Under Ben Bulben by WB Yeats
Under bare Ben Bulben's head
In Drumcliff churchyard Yeats is laid.
An ancestor was rector there
Long years ago, a church stands near,
By the road an ancient cross.
No marble, no conventional phrase;
On limestone quarried near the spot
By his command these words are cut:
Cast a cold eye
On life, on death.
Horseman, pass by!
published 1933. Part VI
observations: WB Yeats wrote his own burial instructions, and put them into verse – this is part of a much longer poem.
Ben Bulben is a remarkable mountain lowering over this part of Sligo. Like the moon, it seems to follow you round as you drive through the beautiful countryside. (And you can make stupid jokes: ‘Old Ben Bulben is an atmospheric mountain overlooking the grave, not an aged Irish yokel.’)
On a recent trip to Ireland I wanted to do some Yeats touring – as one friend said ‘Nothing says fun holiday day out like a trip to a dead poet’s grave.’
The house at Lissadell – this entry – is very close to the graveyard at Drumcliff where Yeats is buried.
Or is he?
Shockingly, it has recently been suggested that the bones are not necessarily his. He died and was buried in the south of France in 1939: the transfer of his remains to Ireland didn’t happen till 1948. And now it seems there was trouble identifying the right bits – see this article here.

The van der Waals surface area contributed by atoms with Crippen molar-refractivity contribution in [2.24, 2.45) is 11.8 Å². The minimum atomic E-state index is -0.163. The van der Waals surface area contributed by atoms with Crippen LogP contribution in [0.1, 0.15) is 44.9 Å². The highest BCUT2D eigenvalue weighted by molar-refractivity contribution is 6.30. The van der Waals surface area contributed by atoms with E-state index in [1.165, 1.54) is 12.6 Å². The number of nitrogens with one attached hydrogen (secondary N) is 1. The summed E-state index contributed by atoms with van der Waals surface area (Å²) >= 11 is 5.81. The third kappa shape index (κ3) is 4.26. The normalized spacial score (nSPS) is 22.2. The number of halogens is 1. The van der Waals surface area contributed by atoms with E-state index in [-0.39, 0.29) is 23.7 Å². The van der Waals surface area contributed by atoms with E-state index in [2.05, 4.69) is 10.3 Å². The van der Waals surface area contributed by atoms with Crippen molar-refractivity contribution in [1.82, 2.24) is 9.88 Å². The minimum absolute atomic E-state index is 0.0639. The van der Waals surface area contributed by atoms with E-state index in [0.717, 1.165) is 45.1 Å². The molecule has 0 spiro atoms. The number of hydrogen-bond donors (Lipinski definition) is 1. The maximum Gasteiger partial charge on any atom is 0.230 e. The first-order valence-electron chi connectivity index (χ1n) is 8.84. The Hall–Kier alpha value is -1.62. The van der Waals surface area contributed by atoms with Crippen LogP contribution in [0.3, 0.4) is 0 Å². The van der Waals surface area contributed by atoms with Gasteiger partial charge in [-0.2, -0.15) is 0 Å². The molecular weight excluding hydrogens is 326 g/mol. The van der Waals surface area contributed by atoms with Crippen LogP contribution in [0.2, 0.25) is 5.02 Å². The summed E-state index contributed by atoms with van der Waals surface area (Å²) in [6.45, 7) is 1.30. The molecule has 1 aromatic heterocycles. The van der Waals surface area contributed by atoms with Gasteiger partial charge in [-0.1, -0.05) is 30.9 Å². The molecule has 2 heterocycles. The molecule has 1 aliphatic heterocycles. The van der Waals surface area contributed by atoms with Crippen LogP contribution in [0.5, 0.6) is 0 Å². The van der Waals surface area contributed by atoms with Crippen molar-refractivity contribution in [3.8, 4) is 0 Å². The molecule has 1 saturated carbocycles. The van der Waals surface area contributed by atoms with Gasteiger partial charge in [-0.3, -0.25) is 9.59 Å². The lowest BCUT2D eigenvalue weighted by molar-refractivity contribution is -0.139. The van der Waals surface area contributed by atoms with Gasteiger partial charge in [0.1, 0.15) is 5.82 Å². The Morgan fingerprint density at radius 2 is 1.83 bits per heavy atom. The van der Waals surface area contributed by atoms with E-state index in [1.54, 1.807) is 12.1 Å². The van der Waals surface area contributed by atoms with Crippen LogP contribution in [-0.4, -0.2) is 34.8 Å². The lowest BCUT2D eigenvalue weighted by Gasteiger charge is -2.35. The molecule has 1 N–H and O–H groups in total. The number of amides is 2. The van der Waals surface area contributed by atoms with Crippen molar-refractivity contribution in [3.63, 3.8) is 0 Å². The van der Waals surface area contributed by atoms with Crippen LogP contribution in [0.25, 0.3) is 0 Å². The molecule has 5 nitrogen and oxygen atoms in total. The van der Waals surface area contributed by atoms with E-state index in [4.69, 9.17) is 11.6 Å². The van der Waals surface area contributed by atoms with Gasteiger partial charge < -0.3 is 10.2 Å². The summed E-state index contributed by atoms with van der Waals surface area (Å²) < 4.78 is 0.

I still enjoyed my journey to his grave – and although there is a café and giftshop onsite (!!!) they are not nearly as tacky as that sounds.
Here’s another poem by Yeats, published in 1904:
Never Give All the Heart by WB Yeats
Never give all the heart, for love
Will hardly seem worth thinking of
To passionate women if it seem
Certain, and they never dream
That it fades out from kiss to kiss;
For everything that’s lovely is
But a brief, dreamy, kind delight.
O never give the heart outright,
For they, for all smooth lips can say,
Have given their hearts up to the play.
And who could play it well enough
If deaf and dumb and blind with love?
He that made this knows all the cost,
For he gave all his heart and lost.
More Yeats here and here, and another beautiful Irish poem here.
With thanks to the photographers and fellow-visitors.